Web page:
Why is my patient with systemic amyloidosis at higher risk of bleeding?

The major mechanism of bleeding tendency in primary systemic amyloidosis (AL) appears to revolve around amyloid deposit infiltration of the vasculature and musculature, leading to amyloid angiopathy, fragility, impaired vasoconstriction, tears and hemorrhage. 1,2 Other potential mechanisms include:

  • Presence of plasma inhibitors of fibrinogen conversion to fibrin
  • Deficiencies of factor X, IX and V due to their affinity for amyloid substance
  • Presence of circulating heparin-like anticoagulants
  • Uremic platelet dysfunction in the presence of renal involvement

In a study involving 36 patients with AL, ~30% had bleeding symptoms with alterations of 1 or more clotting tests found in ~85%: prolonged prothrombin time (PT) ratio (22%), activated partial thromboplastin time (aPTT) (65%) and thrombin time (85%).

Clinical manifestations of amyloidosis related to its bleeding diathesis include petechiae, ecchymoses, purpura (“raccoon eyes when periorbital), uncontrollable epistaxis, gingival bleeding, and gastrointestinal bleed or submucosal hematomas. 1-6

Due to its convenience and relative safety, a biopsy of abdominal fat or minor salivary glands is often initially performed for definitive diagnosis of amyloidosis, followed by biopsy of specific organs (eg, kidney, liver), if needed. 3,6

Due to the potential risk of bleeding complications, transjugular liver biopsy is preferred over percutaneous approach. This is because the liver capsule is not perforated with transjugular liver biopsy and if bleeding occurs, the blood returns directly into the venous system rather than into the peritoneum. 7-8 

Bonus Pearl: Did you know that AL amyloidosis is the most common type of systemic amyloidosis in western countries? This is because the incidence of the other major type of amyloidosis (AA), often related to chronic infections or inflammatory diseases, has been dropping in these countries.3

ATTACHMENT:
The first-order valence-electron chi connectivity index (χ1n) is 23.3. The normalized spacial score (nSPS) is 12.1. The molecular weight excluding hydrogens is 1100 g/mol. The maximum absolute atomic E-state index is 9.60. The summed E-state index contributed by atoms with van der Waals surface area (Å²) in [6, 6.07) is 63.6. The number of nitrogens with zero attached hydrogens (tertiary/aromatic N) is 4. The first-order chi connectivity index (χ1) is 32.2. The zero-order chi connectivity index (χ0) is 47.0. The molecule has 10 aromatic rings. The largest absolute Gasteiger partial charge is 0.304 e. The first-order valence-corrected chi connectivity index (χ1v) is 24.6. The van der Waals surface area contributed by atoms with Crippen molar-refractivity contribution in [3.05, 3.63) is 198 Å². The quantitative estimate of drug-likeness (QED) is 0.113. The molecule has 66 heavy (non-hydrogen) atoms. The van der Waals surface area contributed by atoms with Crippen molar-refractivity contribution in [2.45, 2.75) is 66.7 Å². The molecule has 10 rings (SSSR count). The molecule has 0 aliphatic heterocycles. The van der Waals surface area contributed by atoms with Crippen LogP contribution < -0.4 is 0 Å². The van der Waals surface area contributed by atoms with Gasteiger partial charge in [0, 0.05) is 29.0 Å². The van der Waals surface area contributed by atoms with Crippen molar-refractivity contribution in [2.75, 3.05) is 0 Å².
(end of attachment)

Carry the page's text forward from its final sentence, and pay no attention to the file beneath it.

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References

  1. Gamba G, Montani N, Anesi E, et al. Clotting alterations in primary systemic amyloidosis. Haematologica 2000;85:289-92. https://moh-it.pure.elsevier.com/en/publications/clotting-alterations-in-primary-systemic-amyloidosis
  2. Marconcini LAL, Stewart FM, Sonntag L, et al. AL amyloidosis complicated by persistent oral bleeding. Case Reports in Hematology 2015, Article ID 981346. https://www.hindawi.com/journals/crihem/2015/981346/
  3. Desport E, Bridoux F, Sirac C, et al. AL Amyloidosis. Orphanet Journal of Rare Diseases 2012, 7:54. https://ojrd.biomedcentral.com/articles/10.1186/1750-1172-7-54
  4. Yoshii S, Mabe K, Nosho K, et al. Submucosal hematoma is a highly suggestive finding for amyloid light-chain amyloidosis: Two case reports. W J Gastroenterol 2012;4:434-37. https://www.ncbi.nlm.nih.gov/pubmed/23125904
  5. Kon T, Nakagawa N, Yoshikawa F, et al. Systemic immunoglobulin light-chain amyloidosis presenting hematochezia as the initial symptoms. Clin J Gastroenterol 2016;9:243. http://europepmc.org/article/med/27318996
  6. Petre S, Shah IA, Gilani N. Review article:gastrointestinal amyloidosis-clinical features, diagnosis and therapy. Alim Pharmacol Ther 2008;27:1006-16. https://www.ncbi.nlm.nih.gov/pubmed/18363891